James Carrique Ponsonby

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James Carrique Ponsonby (1738 - December 1796) [also recorded as Carrigue, Carigue, Carique and Carrick] was an Irish member of parliament (MP) for two different constituencies, high sheriff, justice of the peace and grand juror of County Kerry and an important Irish landowner.

James Carrique Ponsonby
MP for Tulsk
In office
Preceded byNicholas Westby
Succeeded byJames FitzGerald
MP for Tralee
In office
Preceded byJohn Toler
Succeeded byBoyle Roche
High Sheriff of County Kerry
In office
Preceded byWilliam Godfrey
Succeeded byDenis Mahony
Personal details



He was born as James Carrique to Anne Dorothy (née Crosbie) and William Carrique; his mother was the daughter of Lady Margaret Barry and Thomas Crosbie; his father was a lawyer, JP, high sheriff and grand juror, resident at Crotta.[1][2] He entered Trinity College, Dublin in 1754, aged 16[3] and is recorded as a JP the following year.[4] Richard Ponsonby, his great uncle who had no children, willed the Crotta estate to his father on 10 February 1762 with the proviso that both father and son take the Ponsonby name. When the will was proved in 1764, Carrique duly became James Carrique Ponsonby.[4][5]

On 3 May 1766, he married Mary O'Hara, daughter of Charles O'Hara, MP for Ballynakill and then Armagh Borough,[6] and Lady Mary (née Carmichael), daughter of Brigadier-General James Carmichael, 2nd Earl of Hyndford, a descendant of James V of Scotland and Henry VII.[7][8][9][10] He became the owner of a property in Clare Street, Dublin, in 1769.[11] The couple had two children, William, born in 1770, and Richard, born c. 1773. The following year he transferred ownership of the Dublin house to his father-in-law.[12][9] From 1776 to 1783, he was the MP for Tulsk and during this period was high sheriff of Kerry from 1781 to 1782.[3][6]: 76 [4] He and his wife separated in 1778 and as part of the deed of settlement she was granted £500 annually.[13][9] The History of the Irish Parliament claims that his wife was said to have "run away with Lord Bellomont" (Charles Coote) in 1782;[14] this is four years post-separation, however a contemporaneous deed did exist between Carrique Ponsonby and Coote.[15] On 28 April 1781, he made an application for the next session of parliament to raise funds by mortgage or sale of properties in County Limerick (devised to him by his great uncle) to pay debts affecting his properties in Kerry and for these funds to service his separation settlement and to provide for other circumstances.[16][17] He transferred land in Limerick to his wife's brother Charles, the income from which would be hers. His father had remarried to Margaret Crosbie in 1766; although his father died in 1774, his will wasn't proved until July 1782 but mentioned him, his stepmother Margaret, and his son William.[18][19][20] From 1783 to 1790, he was one of two MPs for Tralee, the other being William Godfrey, his predecessor as high sheriff.[3][6]: 76  He died aged 58 in 1796 and was buried in the Ponsonby tomb at Kilflynn Church (now St. Columba's Heritage Centre), close to Crotta.[4]: 329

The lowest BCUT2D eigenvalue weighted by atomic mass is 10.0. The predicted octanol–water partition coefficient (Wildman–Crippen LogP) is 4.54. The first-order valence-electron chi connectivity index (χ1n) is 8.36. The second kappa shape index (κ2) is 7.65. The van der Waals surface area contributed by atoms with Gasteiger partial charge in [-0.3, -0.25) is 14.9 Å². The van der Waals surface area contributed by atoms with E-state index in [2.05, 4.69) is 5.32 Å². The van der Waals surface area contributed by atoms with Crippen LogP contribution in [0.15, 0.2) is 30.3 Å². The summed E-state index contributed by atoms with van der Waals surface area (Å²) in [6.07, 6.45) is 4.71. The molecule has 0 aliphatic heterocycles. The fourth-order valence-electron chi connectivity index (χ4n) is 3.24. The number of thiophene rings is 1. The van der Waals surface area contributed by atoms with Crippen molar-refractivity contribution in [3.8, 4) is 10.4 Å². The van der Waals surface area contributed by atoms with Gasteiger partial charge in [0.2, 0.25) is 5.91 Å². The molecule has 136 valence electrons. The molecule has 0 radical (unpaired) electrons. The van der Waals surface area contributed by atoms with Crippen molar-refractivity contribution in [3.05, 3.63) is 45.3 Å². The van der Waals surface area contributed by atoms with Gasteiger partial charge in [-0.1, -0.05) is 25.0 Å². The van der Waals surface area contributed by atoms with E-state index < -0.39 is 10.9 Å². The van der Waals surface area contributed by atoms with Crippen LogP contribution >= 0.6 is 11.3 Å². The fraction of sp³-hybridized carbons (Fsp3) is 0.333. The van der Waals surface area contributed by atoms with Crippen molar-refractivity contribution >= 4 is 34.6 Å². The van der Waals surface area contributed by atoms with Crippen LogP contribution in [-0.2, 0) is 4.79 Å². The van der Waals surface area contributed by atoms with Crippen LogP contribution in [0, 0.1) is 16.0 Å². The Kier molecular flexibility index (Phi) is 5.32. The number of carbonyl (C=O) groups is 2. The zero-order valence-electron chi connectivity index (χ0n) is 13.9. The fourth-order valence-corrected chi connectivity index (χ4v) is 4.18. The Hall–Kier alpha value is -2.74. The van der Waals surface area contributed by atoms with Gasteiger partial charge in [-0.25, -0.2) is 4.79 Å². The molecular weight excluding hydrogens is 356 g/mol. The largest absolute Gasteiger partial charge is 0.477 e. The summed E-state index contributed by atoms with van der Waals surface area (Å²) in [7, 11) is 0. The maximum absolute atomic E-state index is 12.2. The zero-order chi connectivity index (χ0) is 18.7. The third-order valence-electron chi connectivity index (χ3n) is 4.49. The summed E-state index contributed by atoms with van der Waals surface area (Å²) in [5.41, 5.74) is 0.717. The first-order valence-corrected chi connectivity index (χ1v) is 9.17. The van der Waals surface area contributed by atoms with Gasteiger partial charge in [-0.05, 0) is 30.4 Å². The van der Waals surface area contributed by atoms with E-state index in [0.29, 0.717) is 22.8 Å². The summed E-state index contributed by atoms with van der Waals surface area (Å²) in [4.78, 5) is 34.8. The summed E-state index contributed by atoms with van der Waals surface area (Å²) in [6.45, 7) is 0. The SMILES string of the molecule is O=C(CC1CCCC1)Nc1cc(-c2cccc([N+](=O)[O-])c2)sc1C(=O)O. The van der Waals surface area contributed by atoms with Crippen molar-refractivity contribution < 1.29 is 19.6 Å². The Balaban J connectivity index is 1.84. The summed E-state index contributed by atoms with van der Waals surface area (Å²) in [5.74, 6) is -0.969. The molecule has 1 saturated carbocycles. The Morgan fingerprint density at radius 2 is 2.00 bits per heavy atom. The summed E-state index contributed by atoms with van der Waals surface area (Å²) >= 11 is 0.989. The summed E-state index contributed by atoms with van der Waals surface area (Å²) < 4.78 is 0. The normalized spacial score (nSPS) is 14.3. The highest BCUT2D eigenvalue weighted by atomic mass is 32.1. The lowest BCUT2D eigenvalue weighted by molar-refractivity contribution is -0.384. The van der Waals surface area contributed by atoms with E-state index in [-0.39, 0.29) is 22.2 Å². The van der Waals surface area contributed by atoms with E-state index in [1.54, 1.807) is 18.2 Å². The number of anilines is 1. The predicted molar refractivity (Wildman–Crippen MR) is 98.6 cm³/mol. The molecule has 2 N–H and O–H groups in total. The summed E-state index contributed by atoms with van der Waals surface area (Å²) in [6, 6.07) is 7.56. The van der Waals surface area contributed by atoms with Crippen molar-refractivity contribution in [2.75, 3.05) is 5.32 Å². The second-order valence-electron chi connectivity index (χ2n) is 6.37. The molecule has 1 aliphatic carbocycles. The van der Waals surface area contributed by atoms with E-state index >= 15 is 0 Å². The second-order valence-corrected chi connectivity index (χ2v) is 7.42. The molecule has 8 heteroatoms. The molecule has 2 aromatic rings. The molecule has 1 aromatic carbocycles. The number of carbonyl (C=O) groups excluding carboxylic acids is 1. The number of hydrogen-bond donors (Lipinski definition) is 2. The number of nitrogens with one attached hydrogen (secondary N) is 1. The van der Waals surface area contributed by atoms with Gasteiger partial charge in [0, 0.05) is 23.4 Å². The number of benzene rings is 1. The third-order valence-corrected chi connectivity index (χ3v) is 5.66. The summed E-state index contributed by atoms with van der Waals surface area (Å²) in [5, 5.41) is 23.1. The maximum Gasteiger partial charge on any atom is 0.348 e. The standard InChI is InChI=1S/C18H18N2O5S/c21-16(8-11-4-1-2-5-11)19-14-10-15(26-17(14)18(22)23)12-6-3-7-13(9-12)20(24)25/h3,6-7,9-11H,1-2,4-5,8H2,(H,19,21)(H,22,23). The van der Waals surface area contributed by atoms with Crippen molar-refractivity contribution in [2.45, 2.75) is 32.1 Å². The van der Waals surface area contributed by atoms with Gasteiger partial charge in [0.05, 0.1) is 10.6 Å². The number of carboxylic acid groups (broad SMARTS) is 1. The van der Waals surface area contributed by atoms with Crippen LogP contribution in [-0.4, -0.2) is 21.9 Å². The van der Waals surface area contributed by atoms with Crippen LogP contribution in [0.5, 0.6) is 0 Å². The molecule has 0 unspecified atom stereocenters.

1. ^ "Memorial No: 125003". Irish Deeds Index. Retrieved 26 February 2023.
  2. ^ "Memorial No: 64946". Irish Deeds Index. Retrieved 26 February 2023.
  3. ^ a b c Burtchaell, George Dames; Sadleir, Thomas Ulick (eds.). Alumni Dublinenses: a register of the students, graduates, professors and provosts of Trinity College in the University of Dublin (1593-1860). Dublin: Alex Thomas & Co. Ltd. p. 136.
  4. ^ a b c d Hickson, Mary Agnes. Selections from Old Kerry records : historical and genealogical : with introductory memoir, notes and appendix. London: Watson & Hazell. pp. 211, 262, 264, 266.
  5. ^ Lodge, John; Archdall, Mervyn (1789). The peerage of Ireland or, A genealogical history of the present nobility of that kingdom. Dublin: J.Moore.
  6. ^ a b c Jonston-Liik, Edith Mary (2006). MPs in Dublin: Companion to History of the Irish Parliament, 1692-1800. Ulster Historical Foundation. p. 112.
  7. ^ Irish Registry of Deeds Index, volume 251, page 79, memorial 2011, registered 12 May 1766, marriage settlement
  8. ^ Irish Registry of Deeds Index, volume 251, page 81, memorial 160212, registered 12 May 1766, marriage settlement
  9. ^ a b c "Collection List 66 - O'Hara Papers - National Library of Ireland" (PDF). National Library of Ireland. Retrieved 2 March 2023.
  10. ^ Douglas, Robert. The peerage of Scotland: containing an historical and genealogical account of the nobility of that kingdom, collected from the public records, and ancient chartularies of this nation, Illustrated with copper-plates. Edinburgh. pp. 351–355.
  11. ^ Irish Registry of Deeds Index, dated 30 June 1769, registered 1 July 1769, vol.272 p.562 memorial 176498, Shiel to Ponsonby
  12. ^ Irish Registry of Deeds Index, dated 7 Nov 1770, registered 10 Nov 1770, [LR] vol.283 p.167 memorial 183578, Ponsonby to O'Hara
  13. ^ Irish Registry of Deeds Index, MS36488/7 and MS36488/8, registered 4 October 1783, separation agreement
  14. ^ Jonston-Liik, Edith Mary (2002). History of the Irish Parliament. Ulster Historical Foundation.
  15. ^ Irish Registry of Deeds Index, volume=321, page=399, memorial 217080, registered 1777-85, grantee Earl of Bellamont (Charles Coote)
  16. ^ "Notice is hereby given". Dublin Evening Post. No. 526. 14 June 1781. p. 1.
  17. ^ "Statute Law Revision Act 2012, Schedule 2, Acts Specifically Repealed, Part 1, Irish Private Acts 1751 to 1800, 1781-82 (21 & 22 Geo. 3) c. 5P". Irish Statute Book. Retrieved 1 March 2023.
  18. ^ Potts, James (1774). The Hibernian Magazine, Or, Compendium of Entertaining Knowledge. Vol. 4. Dublin: James Potts. p. 430.
  19. ^ House of Lords Irish Appeal Cases. London: Parliament of Great Britain. 1800.
  20. ^ Betham, William (1782). Genealogical abstracts of records of the Prerogative Court of Armagh. 2. Vol. 12.